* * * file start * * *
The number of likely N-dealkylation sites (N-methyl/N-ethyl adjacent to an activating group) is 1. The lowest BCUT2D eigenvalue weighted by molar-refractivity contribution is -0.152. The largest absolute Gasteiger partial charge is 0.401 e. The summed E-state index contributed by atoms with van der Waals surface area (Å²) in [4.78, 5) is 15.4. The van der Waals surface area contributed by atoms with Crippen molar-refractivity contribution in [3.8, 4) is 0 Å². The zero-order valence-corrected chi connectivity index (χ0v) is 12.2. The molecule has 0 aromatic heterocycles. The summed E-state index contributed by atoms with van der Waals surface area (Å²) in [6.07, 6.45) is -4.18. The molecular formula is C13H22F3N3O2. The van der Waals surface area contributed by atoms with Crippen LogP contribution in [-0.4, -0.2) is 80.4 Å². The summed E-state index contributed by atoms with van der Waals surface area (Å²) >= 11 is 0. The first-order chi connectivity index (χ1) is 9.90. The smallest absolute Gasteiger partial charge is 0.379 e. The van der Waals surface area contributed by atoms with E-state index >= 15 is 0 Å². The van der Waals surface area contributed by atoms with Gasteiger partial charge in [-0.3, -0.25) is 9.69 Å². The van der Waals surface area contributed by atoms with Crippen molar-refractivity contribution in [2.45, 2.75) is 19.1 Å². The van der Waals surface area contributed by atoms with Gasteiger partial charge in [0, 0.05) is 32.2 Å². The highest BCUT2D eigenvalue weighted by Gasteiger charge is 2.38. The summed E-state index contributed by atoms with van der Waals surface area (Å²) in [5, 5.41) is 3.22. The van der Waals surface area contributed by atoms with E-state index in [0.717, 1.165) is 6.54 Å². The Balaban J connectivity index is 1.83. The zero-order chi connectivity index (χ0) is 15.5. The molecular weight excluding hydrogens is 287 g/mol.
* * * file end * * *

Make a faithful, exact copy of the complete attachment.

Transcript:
The number of likely N-dealkylation sites (N-methyl/N-ethyl adjacent to an activating group) is 1. The lowest BCUT2D eigenvalue weighted by molar-refractivity contribution is -0.152. The largest absolute Gasteiger partial charge is 0.401 e. The summed E-state index contributed by atoms with van der Waals surface area (Å²) in [4.78, 5) is 15.4. The van der Waals surface area contributed by atoms with Crippen molar-refractivity contribution in [3.8, 4) is 0 Å². The zero-order valence-corrected chi connectivity index (χ0v) is 12.2. The molecule has 0 aromatic heterocycles. The summed E-state index contributed by atoms with van der Waals surface area (Å²) in [6.07, 6.45) is -4.18. The molecular formula is C13H22F3N3O2. The van der Waals surface area contributed by atoms with Crippen LogP contribution in [-0.4, -0.2) is 80.4 Å². The summed E-state index contributed by atoms with van der Waals surface area (Å²) >= 11 is 0. The first-order chi connectivity index (χ1) is 9.90. The smallest absolute Gasteiger partial charge is 0.379 e. The van der Waals surface area contributed by atoms with E-state index >= 15 is 0 Å². The van der Waals surface area contributed by atoms with Gasteiger partial charge in [-0.3, -0.25) is 9.69 Å². The van der Waals surface area contributed by atoms with Crippen molar-refractivity contribution in [2.45, 2.75) is 19.1 Å². The van der Waals surface area contributed by atoms with Gasteiger partial charge in [0, 0.05) is 32.2 Å². The highest BCUT2D eigenvalue weighted by Gasteiger charge is 2.38. The summed E-state index contributed by atoms with van der Waals surface area (Å²) in [5, 5.41) is 3.22. The van der Waals surface area contributed by atoms with E-state index in [0.717, 1.165) is 6.54 Å². The Balaban J connectivity index is 1.83. The zero-order chi connectivity index (χ0) is 15.5. The molecular weight excluding hydrogens is 287 g/mol.